On September 1, 2020, the Concord Academy community gathered to begin the 2020–21 school year — not in the Elizabeth B. Hall Chapel, but via videoconference, from homes near and far. While the virtual setting marked the start of a school year unlike any other, the themes of this year’s Convocation were familiar yet more relevant than ever. Speakers called for mutual commitments to listen closely and see one another fully, even and especially in online spaces.
Preludes by Bach, played by Melody Chen ’21 on cello and Adam Winograd ’21 on violin, set the tone for the occasion. Head of School Rick Hardy warmly welcomed 107 new students and seven new faculty and staff members, as well as returning students and adults. He grounded the community in the school’s mission, which, he said “calls us to live up to high standards of behavior, to join together in the work of fostering community, and to be guided by ideals for our world rather than narrow self-interest.”
In recorded remarks, Fay Lampert Shutzer ’65, president of the Concord Academy Board of Trustees, acknowledged the extraordinary moment in history in which the school year is beginning. Inviting students to imagine themselves in the Chapel, she spoke about what the building stands for: “listening, truly listening, to one another. … We attend to one another with mutual respect, with the kind of care and attention that I wish we could see more of in the world.”
Shutzer reflected on a “magical” teacher who saw, validated, and encouraged her. CA, she said, is the kind of place inspiring mentorship can take place. As Shutzer said, “As we navigate the challenges of a global pandemic and dedicate ourselves to anti-racism, our commitment to the values in our mission — common trust, empathy, equity, and integrity — is truly remarkable.”
Student Head of School Zahaan Khalid ’21 spoke about the work that the student council has been doing to “keep CA ‘CA’” in a virtual format. “We have the ability and opportunity to make the most of what we have right now,” he said. “There is no doubt in my mind that we can overcome, this stronger than ever. I have already seen a majority of my grade come together like never before in the beginning of August.”
In her livestreamed Convocation address, Laura Twichell ’01, director of community and equity, questioned what these unprecedented circumstances ask of us. “Will I be safe?” she asked. “Am I being seen and heard? Where can I find stability when so much is unsettled? What is, or should be, the new normal?” Addressing the division and isolation that are the United States’ current national narrative, she challenged all members of the community to “reach out, show up, and allow yourself to be pulled in.”
Twichell encouraged us to honor ourselves and one another, to “embrace the messy nuance of living.” She asked us to be open to “unlearning” our biases and prejudices. And she urged us to grow as individuals.
After sharing a poem, “Something You Should Know,” by Clint Smith, Twichell offered the CA community gratitude, and a hope. “In building community, we make ourselves vulnerable,” she said. “The risk of exposure is inherent in connection. I hope for us that the vulnerability so many of us feel helps weld us into trust, and that in existing in these vulnerable spaces, we find deeper connections than we might have found without them.”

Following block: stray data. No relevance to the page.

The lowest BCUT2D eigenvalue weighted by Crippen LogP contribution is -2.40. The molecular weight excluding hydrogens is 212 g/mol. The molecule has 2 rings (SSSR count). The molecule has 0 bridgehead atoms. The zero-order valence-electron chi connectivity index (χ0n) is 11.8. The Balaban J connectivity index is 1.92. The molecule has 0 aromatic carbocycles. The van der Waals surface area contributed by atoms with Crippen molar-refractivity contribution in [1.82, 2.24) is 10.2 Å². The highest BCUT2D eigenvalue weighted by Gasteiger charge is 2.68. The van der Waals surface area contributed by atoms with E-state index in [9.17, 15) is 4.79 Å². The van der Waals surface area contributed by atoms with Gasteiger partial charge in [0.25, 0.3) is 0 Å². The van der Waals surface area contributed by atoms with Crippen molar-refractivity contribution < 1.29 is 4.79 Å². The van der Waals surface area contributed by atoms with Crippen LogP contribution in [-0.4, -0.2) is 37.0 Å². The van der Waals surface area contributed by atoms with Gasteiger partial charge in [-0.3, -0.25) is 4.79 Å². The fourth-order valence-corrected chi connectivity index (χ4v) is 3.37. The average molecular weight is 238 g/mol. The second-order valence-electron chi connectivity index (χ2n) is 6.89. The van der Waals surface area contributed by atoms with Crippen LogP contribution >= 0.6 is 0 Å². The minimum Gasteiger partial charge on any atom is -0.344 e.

Read the speakers’ remarks in full.
Convocation speaker Laura Twichell ’01, director of community and equity
Fay Lampert Shutzer ’65, president of the Board of Directors
Zahaan Khalid ’21, student head of school
More School News
“Life is a journey, and it’s really important to explore your interests,” said Dr. Helen Suh ’21 during her 2021 Davidson Lecture. “There are so many paths and ways to be happy.” This was just some of the sage advice the environmental epidemiologist offered on April 14 to Concord Academy students, faculty, and staff. The following evening, she addressed parents and alumnae/i, discussing her research on air pollution and how she has responded to the pandemic in her work and sharing her career path after graduating from CA.
We are excited to announce the hiring of Grant Hightower as CA’s new director of community and equity as of July 1, 2021. Grant comes to us as a seasoned diversity, equity, inclusion, and justice (DEIJ) activist, practitioner, and consultant. Most recently, Grant has served as the director of METCO programs at the Reading Public School District. As the director of community and equity at CA, Grant will report to and work closely with the dean of academic program and equity, assisting our community in realizing a central tenet of the school’s mission, “striving for equity.”
We are delighted that Justin Bull has agreed to serve as CA’s interim dean of faculty for the 2021–22 school year. The interview committee appreciated Justin’s desire to enhance communication, his interest in bringing forward conversations around teaching and pedagogy for the year ahead, and his deep experience as a teacher, department head, coach, mentor, advisor, and house faculty member.